Marcus Pettersson’s debut for Skellefteå AIK in SHL in December marked the beginning of his professional career. It also meant he carried on the legacy of his father, Daniel Pettersson, who spent 14 years with the club.
-When I was kid I watched dad when he was playing and I learned how things worked. He knows hockey so we have been able to talk about games and the different situations and it has been helpful, says Marcus Pettersson.
During the last couple of months Marcus Pettersson has been regularly featured in Skellefteås defensive line-up in the SHL. Not only is it impressive by the fact that he’s 17 but also because Marcus switched from center to defensemen only two years ago.
His debut in the SHL came on the 10th of December. It was a proud moment, not only to Marcus, but for his family as well, especially his dad Daniel Pettersson.
-I was proud of course. Marcus are much more talented and better educated than I was in my time so it was great to see, says Daniel Pettersson.
-They were happy for me. Dad was at the game but mom was too scared to go. She’s always afraid that I’m going to get hurt when I play but I guess that’s just the way a mom should be, says Marcus.
Both won Tv-pucken
But his debut in Skelleteås A-team was not the first time Marcus followed in his father’s footsteps. In 1984 Daniel won Tv-pucken with the province of Norrbotten. He was the star center and captain and managed to lead the team to victory in the tournament by scoring the game-winning goal over Dalarna in the final.
In 2011 Marcus featured in the same tournament with only difference that he played for Västerbotten. Like his dad he was the star center and captain for the team. And by faith or chance, whichever you choose, Marcus managed to lead the province to victory by scoring the game-winning goal against…that’s right, Dalarna.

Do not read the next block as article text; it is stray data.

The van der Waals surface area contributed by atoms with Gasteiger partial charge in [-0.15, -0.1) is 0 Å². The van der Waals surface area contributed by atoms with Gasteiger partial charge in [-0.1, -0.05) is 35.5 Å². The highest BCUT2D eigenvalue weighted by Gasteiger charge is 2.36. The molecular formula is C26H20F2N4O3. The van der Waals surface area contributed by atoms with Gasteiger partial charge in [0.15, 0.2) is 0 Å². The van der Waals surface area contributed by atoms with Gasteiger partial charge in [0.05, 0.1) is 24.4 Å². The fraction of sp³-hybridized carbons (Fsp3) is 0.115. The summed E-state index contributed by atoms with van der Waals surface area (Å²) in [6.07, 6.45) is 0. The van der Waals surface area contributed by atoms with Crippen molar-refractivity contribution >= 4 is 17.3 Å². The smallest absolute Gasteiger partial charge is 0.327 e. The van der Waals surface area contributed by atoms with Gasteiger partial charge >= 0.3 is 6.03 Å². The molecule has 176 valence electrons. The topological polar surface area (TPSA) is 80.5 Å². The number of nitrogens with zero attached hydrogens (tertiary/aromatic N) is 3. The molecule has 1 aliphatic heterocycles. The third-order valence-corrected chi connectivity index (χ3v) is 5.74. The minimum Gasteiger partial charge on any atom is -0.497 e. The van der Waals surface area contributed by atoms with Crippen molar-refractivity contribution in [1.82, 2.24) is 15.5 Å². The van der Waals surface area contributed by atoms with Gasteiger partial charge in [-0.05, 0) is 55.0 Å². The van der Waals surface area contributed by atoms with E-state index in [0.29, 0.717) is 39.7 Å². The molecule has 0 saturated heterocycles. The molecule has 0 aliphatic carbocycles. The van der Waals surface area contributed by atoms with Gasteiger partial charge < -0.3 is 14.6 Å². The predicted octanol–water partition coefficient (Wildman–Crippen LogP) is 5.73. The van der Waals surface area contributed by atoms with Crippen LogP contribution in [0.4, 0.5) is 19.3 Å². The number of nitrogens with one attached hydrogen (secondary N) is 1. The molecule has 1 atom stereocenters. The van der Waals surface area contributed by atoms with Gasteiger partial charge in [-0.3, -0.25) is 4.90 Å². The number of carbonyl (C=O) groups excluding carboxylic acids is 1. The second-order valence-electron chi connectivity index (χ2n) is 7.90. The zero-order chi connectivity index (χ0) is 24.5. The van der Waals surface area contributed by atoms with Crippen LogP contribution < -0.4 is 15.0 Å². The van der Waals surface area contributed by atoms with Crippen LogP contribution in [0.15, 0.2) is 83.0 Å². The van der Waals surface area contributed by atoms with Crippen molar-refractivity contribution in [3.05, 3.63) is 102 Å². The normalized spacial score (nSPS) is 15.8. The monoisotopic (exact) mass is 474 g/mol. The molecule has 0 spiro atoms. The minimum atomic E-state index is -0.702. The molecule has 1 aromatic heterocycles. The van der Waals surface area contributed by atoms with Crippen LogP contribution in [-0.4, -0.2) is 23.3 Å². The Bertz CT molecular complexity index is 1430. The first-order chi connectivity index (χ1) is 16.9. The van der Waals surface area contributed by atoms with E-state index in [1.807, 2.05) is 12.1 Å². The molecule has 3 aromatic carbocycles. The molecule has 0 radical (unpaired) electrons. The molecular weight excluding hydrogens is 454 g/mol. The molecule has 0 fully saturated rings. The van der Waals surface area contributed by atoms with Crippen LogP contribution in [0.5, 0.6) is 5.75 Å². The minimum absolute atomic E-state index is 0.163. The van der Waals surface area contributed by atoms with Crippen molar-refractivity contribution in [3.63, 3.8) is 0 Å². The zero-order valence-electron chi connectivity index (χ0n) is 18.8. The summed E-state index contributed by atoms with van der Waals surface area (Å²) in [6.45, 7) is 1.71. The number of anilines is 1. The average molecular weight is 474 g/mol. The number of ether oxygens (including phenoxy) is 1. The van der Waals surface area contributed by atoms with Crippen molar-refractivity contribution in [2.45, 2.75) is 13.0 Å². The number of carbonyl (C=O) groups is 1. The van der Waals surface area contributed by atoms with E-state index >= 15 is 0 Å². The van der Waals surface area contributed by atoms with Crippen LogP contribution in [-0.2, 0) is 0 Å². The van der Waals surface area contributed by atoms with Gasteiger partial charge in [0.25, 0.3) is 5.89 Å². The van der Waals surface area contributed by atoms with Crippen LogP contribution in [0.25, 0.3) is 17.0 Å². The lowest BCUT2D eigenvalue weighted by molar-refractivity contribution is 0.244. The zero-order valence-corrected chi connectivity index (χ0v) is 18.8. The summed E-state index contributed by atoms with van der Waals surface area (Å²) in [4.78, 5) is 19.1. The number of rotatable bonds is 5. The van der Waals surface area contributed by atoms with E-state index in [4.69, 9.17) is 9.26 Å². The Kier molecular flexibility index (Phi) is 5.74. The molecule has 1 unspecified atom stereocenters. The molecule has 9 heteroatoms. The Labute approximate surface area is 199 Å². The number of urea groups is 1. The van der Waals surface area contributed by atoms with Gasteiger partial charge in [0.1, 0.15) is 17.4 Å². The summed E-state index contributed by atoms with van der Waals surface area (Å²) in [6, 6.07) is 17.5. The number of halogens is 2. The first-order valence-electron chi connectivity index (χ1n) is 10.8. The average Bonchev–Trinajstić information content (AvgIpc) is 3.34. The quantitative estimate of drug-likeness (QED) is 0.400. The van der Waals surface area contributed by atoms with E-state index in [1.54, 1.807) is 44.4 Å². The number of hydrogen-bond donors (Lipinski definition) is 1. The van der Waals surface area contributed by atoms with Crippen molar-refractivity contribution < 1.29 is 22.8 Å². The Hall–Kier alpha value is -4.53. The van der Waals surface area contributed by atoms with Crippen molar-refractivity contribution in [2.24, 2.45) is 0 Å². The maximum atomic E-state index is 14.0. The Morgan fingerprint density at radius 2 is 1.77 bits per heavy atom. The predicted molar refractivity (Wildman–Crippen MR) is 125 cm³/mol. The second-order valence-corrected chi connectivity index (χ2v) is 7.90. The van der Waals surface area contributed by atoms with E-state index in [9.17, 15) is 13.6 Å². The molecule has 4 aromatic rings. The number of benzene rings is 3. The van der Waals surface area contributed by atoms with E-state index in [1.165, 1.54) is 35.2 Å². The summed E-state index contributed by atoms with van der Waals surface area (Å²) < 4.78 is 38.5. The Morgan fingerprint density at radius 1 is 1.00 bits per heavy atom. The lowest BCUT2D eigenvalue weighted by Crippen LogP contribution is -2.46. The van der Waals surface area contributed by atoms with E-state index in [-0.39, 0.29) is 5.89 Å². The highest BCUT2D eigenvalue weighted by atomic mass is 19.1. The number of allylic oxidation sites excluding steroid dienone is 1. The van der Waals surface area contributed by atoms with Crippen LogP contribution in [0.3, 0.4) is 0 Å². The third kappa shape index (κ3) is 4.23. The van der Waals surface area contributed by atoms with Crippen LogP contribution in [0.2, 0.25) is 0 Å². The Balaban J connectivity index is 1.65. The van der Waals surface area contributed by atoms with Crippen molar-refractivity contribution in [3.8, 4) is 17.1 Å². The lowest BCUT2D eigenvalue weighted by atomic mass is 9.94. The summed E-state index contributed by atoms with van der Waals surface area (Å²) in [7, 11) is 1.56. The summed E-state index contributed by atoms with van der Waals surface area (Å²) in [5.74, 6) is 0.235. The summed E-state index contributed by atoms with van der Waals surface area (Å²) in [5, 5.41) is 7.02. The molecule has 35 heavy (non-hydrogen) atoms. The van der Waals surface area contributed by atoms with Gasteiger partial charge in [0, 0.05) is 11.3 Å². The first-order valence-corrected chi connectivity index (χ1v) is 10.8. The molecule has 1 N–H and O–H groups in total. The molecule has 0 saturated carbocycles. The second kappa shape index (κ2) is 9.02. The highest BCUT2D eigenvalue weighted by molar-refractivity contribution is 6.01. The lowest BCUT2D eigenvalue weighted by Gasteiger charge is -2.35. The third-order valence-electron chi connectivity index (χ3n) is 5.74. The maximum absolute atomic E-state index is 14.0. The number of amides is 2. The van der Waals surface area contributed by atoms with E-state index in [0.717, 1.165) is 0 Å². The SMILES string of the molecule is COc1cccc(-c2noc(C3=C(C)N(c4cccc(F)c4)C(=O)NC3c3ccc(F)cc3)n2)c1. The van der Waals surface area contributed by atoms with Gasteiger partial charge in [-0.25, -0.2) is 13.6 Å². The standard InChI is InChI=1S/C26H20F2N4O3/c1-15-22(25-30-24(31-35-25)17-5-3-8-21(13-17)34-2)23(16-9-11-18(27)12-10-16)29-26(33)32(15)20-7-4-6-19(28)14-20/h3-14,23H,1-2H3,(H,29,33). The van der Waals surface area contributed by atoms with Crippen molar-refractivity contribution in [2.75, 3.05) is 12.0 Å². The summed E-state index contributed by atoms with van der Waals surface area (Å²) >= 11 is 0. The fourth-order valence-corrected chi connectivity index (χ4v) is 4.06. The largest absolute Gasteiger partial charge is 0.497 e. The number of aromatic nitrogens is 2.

As a player Daniel Pettersson was a center with a good vision and playmaking skills. It’s hard, Daniel says, to compare himself to his son as he doesn’t play in the same position anymore but there are some similarities.
-Well I think he sees the ice in the same way I did and he also has a good playmaking skills.
Daniel Pettersson has been by his son’s side ever since he learned how to skate. It wasn’t always a smooth ride and by the time Marcus reached U16 and had to try out for the team, he decided it was time to step aside.
-Even if Marcus wasn’t going to get cut I thought that he needed to hear another voice. And I didn’t have it in me to say to a young player that they weren’t good enough, says Daniel.
-And it was getting more difficult to distinguish between being a coach and father. Sometimes you perhaps have little too high demands on your own son, he continues.
Marcus remembers it as a bit challenging. At the same time his dad wanted to give him advice and tips he was just getting in to his teenage years and was trying to find himself.
-A couple of years ago he came with a lot of tips and advice but back then I was to stubborn and tired to listened. I was in such an age when you’re not listening to their parents. But I told him to ask first if we could talk about the games.
Marcus recently came back from the U18 Five Nations tournament in Russia. He’s been a essential part of the national side for players born in 96 since the beginning and he’s hoping that his performance in Russia as well as in SHL will earn him a spot on the roster for the U18 World Championship in Finland.
-I hope I’ll get the chance to go the U18 World Championship. We won the U17 World Cup last year so we have good chances to win if we can get the group together in a good way, says Marcus.
The U18 WC will be a great place for many of the players to show NHL-scouts what they’re made of and perhaps climb a couple of spots in the draft rankings.
Marcus has steadily been climbing on the ranking and he’s currently ranked as number ten among European skaters. With good finish to the regular season and the playoffs as well as a good U18 World Championship there’s a big chance that he’ll move even further up the ranks.
But weather Marcus gets drafted and becomes a professional hockey player or not doesn’t matter to his father.
-No definitely not. I often ask him if it’s worth spending all that time on hockey. He usually looks at me like I asked a strange question. He should continue as long as he thinks it’s fun and he should dream as well.